Instead we keep Escher distracted with food and toys. Since he doesn’t actually understand how to play with regular toys, all of Escher’s “alone time toys” are edible or treat-dispensing. They keep his mind busy while rewarding him for being calm (can’t eat while howling) and they help drain his energy a bit more. I honestly don’t know what we would do without these toys and I believe they are the #1 thing we can do for Escher’s separation anxiety. The key is to reserve these special toys and/or high value treats for your dog’s alone time. It may feel cruel to keep your dog’s favorite treat or toy hidden most of the time, but the fact that it’s his favorite makes it an excellent tool for you. We keep Escher’s alone time toys in a closet, deploy them right before we leave, and then put them back in the closet as soon as we get home. The goal is to make your dog associate you leaving with the appearance of his favorite toy or a tasty snack. Over time, he will build a positive association between the toy/treat and your absence. Hopefully this will ultimately change his reaction to you leaving. This is called counterconditioning.
One of the challenges we faced early on was Escher’s sensitive stomach and food restrictions. Even the tiniest piece of a treat or a lick of peanut butter would upset his stomach so we only allowed him to have his dry dog food. This eliminated a lot of the more popular treat-dispensing toys and forced us to try a lot of different things. Here are some of our favorite alone time toys:
- Omega Paw Tricky Treat Ball: This treat-dispensing ball is so good that we got a second one and still use them today. Unlike most treat-dispensing toys, the food does not come out easily and Escher really has to roll it around a lot to get his reward. Best of all, it’s made of rubber instead of hard plastic so it doesn’t make as much noise while he’s rolling it around and bumping it into walls. This is not recommended for heavy chewers, though.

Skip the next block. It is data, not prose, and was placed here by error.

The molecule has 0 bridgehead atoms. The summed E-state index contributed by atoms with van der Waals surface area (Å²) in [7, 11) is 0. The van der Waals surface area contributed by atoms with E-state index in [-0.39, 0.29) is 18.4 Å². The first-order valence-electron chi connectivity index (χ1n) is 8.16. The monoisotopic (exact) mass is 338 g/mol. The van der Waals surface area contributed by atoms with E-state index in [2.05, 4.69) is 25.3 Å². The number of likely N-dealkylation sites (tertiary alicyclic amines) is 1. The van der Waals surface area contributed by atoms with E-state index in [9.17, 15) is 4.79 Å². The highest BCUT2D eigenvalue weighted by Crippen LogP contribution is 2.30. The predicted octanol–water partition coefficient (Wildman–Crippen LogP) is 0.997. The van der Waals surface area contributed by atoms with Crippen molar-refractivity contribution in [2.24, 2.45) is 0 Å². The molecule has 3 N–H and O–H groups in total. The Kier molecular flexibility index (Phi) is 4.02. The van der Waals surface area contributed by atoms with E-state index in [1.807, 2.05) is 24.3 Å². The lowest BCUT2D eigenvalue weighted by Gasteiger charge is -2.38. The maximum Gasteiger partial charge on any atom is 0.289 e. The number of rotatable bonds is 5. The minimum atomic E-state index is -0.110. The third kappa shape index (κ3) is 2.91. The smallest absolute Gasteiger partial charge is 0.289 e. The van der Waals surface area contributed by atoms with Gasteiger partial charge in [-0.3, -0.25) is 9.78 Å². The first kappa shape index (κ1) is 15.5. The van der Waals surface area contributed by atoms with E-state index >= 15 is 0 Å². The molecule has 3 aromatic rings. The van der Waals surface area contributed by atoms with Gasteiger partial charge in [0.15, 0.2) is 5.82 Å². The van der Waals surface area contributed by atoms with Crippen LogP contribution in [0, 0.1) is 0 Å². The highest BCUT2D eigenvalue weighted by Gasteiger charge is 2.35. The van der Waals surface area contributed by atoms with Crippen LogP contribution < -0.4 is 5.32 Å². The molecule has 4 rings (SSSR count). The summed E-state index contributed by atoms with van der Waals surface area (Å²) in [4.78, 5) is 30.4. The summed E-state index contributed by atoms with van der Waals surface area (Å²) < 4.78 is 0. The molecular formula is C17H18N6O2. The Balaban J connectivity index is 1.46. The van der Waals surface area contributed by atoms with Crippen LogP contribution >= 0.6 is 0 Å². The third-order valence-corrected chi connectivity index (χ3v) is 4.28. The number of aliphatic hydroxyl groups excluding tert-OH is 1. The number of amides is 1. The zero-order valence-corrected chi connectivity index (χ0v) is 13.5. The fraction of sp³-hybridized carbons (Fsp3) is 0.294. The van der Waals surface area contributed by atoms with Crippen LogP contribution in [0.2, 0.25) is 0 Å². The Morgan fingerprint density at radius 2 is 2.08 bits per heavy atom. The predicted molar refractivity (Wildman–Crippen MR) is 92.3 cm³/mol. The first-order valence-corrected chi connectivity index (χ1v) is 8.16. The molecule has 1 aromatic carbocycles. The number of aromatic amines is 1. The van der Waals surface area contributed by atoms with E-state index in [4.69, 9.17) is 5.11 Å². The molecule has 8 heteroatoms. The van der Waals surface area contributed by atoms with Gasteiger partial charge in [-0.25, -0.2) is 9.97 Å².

- Kong Wobbler: This one is for the heavy chewers. This treat-dispensing toy is also challenging, but not quite as much as the Tricky Treat Ball. This was the first treat-dispensing toy we tried, but the hard plastic made it a bit too noisy for apartment living.
- PetSafe Busy Buddy Twist ‘n Treat: This was our favorite before we found the Tricky Treat Ball. It’s also made of a softer plastic and the shape of it prevents it from rolling too far or too fast, thus reducing noise. The twist closure of this toy makes it easy to use this with a variety of treat sizes or even peanut butter.
- Goughnuts K9 Kup: This is a lot like a kong, but fully closed on one end and shaped like a cup. You can fill it with your dog’s favorite treat or a variety of treats in layers for added surprise! Freeze it and you have yourself a long-lasting distraction tool. We actually soak Escher’s dry food in water, mush it up, spoon it into the cup, drip in some CBD, top it off with some peanut butter, and then pop it in the freezer.
- Snuffle Mat: While I cannot vouch for the exact mat linked here, I can vouch for the concept of a snuffle mat. Back in 2014, I DIYed a snuffle mat with these instructions and it kept Escher quite busy whenever we left. I ended up passing it on to a friend once Escher’s separation anxiety became more manageable.
For more treat-dispensing toys, check out The Best Food-Dispensing Toys 2019 from Whole Dog Journal.